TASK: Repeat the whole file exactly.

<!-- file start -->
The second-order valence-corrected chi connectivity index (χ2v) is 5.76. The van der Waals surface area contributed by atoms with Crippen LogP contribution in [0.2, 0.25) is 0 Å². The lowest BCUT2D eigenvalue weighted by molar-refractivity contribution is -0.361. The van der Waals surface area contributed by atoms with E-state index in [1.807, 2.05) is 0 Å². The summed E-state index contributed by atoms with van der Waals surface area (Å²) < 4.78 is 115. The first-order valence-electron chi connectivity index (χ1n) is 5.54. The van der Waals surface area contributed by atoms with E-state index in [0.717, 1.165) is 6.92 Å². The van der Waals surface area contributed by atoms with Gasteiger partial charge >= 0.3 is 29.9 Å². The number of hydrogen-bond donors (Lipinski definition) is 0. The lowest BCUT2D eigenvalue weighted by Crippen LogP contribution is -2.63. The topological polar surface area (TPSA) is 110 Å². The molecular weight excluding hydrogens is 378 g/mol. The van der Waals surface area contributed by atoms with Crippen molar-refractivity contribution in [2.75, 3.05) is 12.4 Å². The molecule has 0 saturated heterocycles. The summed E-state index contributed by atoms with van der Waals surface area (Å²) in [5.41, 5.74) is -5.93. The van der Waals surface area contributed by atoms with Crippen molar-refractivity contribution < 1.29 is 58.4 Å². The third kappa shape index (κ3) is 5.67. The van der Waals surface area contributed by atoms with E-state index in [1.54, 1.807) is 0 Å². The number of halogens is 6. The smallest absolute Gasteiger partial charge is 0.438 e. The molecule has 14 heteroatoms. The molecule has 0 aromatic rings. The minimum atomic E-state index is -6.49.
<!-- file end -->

The second-order valence-corrected chi connectivity index (χ2v) is 5.76. The van der Waals surface area contributed by atoms with Crippen LogP contribution in [0.2, 0.25) is 0 Å². The lowest BCUT2D eigenvalue weighted by molar-refractivity contribution is -0.361. The van der Waals surface area contributed by atoms with E-state index in [1.807, 2.05) is 0 Å². The summed E-state index contributed by atoms with van der Waals surface area (Å²) < 4.78 is 115. The first-order valence-electron chi connectivity index (χ1n) is 5.54. The van der Waals surface area contributed by atoms with E-state index in [0.717, 1.165) is 6.92 Å². The van der Waals surface area contributed by atoms with Gasteiger partial charge >= 0.3 is 29.9 Å². The number of hydrogen-bond donors (Lipinski definition) is 0. The lowest BCUT2D eigenvalue weighted by Crippen LogP contribution is -2.63. The topological polar surface area (TPSA) is 110 Å². The molecular weight excluding hydrogens is 378 g/mol. The van der Waals surface area contributed by atoms with Crippen molar-refractivity contribution in [2.75, 3.05) is 12.4 Å². The molecule has 0 saturated heterocycles. The summed E-state index contributed by atoms with van der Waals surface area (Å²) in [5.41, 5.74) is -5.93. The van der Waals surface area contributed by atoms with Crippen molar-refractivity contribution < 1.29 is 58.4 Å². The third kappa shape index (κ3) is 5.67. The van der Waals surface area contributed by atoms with E-state index in [1.54, 1.807) is 0 Å². The number of halogens is 6. The smallest absolute Gasteiger partial charge is 0.438 e. The molecule has 14 heteroatoms. The molecule has 0 aromatic rings. The minimum atomic E-state index is -6.49.